The report adds that the iPad Pro's USB-C port will either replace or supplement the Lightning connector equipped on other current iPads:

"The source also said that Apple's new, larger iPad will also feature a USB-C input, though they didn't indicate whether it would be a new, second port option, or if USB-C would replace the Lightning connector found on current iPads. Cases based on allegedly leaked "iPad Pro" designs have included spaces for two port openings, leading to speculation that Apple could potentially include both USB-C and Lightning, or offer docking capabilities in two different orientations."

Many of these rumored iPad Pro features have been reported by other sources over the past year, including The Wall Street Journal, Bloomberg and Kuo.

The report stops short of providing a release timetable for the iPad Pro, although The Wall Street Journal reported in March that Apple is planning to begin mass production of the device in September following some internal setbacks. Apple typically refreshes its iPad lineup in October, and it's possible the iPad Pro could launch around that time if there are no further production delays.mf.gif


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FaceTime audio issues with pre-Bluetooth LE Macs seemingl...

Today, 10:59 AM

Posted By x-bot in iDevice News
facetime.png?w=704&h=445
A long-running Apple Support Communities thread with 257 posts complaining of audio issues when using a pre-Bluetooth LE Mac on Yosemite reports that the issue is still present in OS X 10.10.3 and 10.10.4 Beta . The issue reportedly affects a number of machines up to and including late-2011 Macs.

I am experiencing an issue with FaceTime video calls or voice calls (using FaceTime audio or the iPhone handoff feature) where all I can hear is a strange clicking sound, like static. The other person can hear me fine and I can see them fine if on FaceTime video, but I can’t hear them.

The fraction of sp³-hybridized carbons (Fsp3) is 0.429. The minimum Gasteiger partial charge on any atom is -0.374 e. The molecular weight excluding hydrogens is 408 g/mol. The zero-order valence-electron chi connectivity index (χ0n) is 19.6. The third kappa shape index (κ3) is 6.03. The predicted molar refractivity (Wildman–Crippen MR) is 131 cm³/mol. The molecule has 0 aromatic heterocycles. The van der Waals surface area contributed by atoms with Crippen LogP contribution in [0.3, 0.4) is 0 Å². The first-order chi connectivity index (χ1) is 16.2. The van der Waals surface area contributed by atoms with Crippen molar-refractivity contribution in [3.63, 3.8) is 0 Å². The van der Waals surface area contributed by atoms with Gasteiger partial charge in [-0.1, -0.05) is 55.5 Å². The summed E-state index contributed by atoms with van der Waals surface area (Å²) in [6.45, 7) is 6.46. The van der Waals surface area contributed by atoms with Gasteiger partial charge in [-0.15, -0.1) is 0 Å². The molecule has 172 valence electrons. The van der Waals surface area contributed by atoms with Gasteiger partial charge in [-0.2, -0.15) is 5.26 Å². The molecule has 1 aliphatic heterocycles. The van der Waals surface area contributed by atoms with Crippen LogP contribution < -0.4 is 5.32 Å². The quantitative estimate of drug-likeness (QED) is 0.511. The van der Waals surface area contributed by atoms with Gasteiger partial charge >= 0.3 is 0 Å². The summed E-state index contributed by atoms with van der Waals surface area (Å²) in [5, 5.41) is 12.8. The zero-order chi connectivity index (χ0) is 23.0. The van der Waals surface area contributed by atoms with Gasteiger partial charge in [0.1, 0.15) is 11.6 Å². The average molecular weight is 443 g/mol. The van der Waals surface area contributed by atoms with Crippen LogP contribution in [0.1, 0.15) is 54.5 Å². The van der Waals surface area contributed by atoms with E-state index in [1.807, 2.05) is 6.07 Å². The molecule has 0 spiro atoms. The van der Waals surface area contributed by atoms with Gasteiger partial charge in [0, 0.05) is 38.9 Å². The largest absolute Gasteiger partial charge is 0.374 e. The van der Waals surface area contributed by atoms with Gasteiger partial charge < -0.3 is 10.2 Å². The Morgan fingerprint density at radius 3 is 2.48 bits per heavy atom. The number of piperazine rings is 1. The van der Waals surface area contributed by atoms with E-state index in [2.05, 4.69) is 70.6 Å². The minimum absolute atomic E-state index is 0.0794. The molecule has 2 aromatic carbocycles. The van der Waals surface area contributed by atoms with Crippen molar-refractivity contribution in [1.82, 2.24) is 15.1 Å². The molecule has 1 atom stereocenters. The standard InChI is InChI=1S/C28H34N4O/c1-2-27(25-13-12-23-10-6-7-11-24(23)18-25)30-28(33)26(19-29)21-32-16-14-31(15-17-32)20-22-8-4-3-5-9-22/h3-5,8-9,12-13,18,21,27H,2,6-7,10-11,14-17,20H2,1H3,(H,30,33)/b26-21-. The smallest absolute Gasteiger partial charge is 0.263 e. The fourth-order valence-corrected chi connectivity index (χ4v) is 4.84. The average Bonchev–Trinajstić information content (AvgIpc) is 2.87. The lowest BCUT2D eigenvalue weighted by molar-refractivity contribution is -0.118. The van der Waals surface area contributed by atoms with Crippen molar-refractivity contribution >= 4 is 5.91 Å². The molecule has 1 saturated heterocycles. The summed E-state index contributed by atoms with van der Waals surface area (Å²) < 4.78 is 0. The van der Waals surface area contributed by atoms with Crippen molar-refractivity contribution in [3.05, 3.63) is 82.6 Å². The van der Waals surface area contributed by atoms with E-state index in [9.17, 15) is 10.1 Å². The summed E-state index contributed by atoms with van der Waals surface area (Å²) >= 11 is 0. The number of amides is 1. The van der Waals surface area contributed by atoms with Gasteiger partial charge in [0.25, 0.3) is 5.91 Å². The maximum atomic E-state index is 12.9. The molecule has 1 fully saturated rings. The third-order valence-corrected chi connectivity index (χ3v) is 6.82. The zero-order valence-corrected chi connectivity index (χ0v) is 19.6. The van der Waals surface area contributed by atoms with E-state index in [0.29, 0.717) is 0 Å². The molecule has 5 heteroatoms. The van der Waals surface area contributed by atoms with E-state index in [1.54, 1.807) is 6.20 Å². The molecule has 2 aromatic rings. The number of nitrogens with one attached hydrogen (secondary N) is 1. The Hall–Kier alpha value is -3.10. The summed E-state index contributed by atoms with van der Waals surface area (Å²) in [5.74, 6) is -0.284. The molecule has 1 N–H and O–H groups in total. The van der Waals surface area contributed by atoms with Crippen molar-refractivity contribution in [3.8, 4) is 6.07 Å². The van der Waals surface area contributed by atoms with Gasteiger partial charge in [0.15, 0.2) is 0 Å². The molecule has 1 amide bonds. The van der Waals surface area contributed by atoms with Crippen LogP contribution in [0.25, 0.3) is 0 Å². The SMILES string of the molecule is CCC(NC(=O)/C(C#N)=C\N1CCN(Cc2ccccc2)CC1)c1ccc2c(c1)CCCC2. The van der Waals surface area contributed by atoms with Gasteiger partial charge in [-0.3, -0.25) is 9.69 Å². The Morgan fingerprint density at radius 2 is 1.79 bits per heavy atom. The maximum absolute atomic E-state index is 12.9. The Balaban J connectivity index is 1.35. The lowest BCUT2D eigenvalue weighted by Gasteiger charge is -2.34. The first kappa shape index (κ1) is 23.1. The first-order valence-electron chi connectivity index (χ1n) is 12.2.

Various fixes suggested in the thread seem to work temporarily for some, including a restart and resetting PRAM, but the issue returns.
Some in the thread speculate that OS X 10.10 broke something when Apple attempted to ensure that phone continuity features worked only on Macs with Bluetooth LE. Some have had logic boards replaced by Apple with no change.
Filed under: Mac Tagged: FaceTime, FaceTime Audio, Mac, OS X 10.10, yosemite http://feeds.wordpre...ess.com/378042/ http://feeds.wordpre...ess.com/378042/ http://feeds.wordpre...ess.com/378042/ http://feeds.wordpre...ess.com/378042/ http://feeds.wordpre...ess.com/378042/ http://feeds.wordpre...ess.com/378042/ http://feeds.wordpre...ess.com/378042/ b.gif?host=9to5mac.com&blog=22754319&pos
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Parents use Apple Watch to share newborn’s heartbeat with...

Yesterday, 10:53 PM

Posted By x-bot in iDevice News
apple-watch-baby-heartbeat.png?w=704&h=4
Some might write off Apple Watch’s ability to share your heartbeat as gimmicky, but these new parents have found a truly heartwarming use for it— to share their newborn’s heartbeat with family that weren’t able to make the occasion in person.

“Our first child was born and we used an Apple Watch Sport to send his heartbeat to our distant family members it was a really awesome experience that we couldn’t have done without the Apple Watch.”

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Accessory makers plan to tap Apple Watch’s hidden port fo...

Yesterday, 10:33 PM

Posted By x-bot in iDevice News
<p><a href="http://9to5mac.com/2...reserve-strap/"rel="attachment wp-att-378003"><img title="Accessory makers plan to tap Apple Watch’s hidden port for battery straps, faster charging" class=" size-large wp-image-378003 aligncenter" src="https://9to5mac.files.wordpress.com/2015/05/reserve-strap.png?w=704&h=320" alt="Reserve-Strap" width="704" height="320" /></a></p>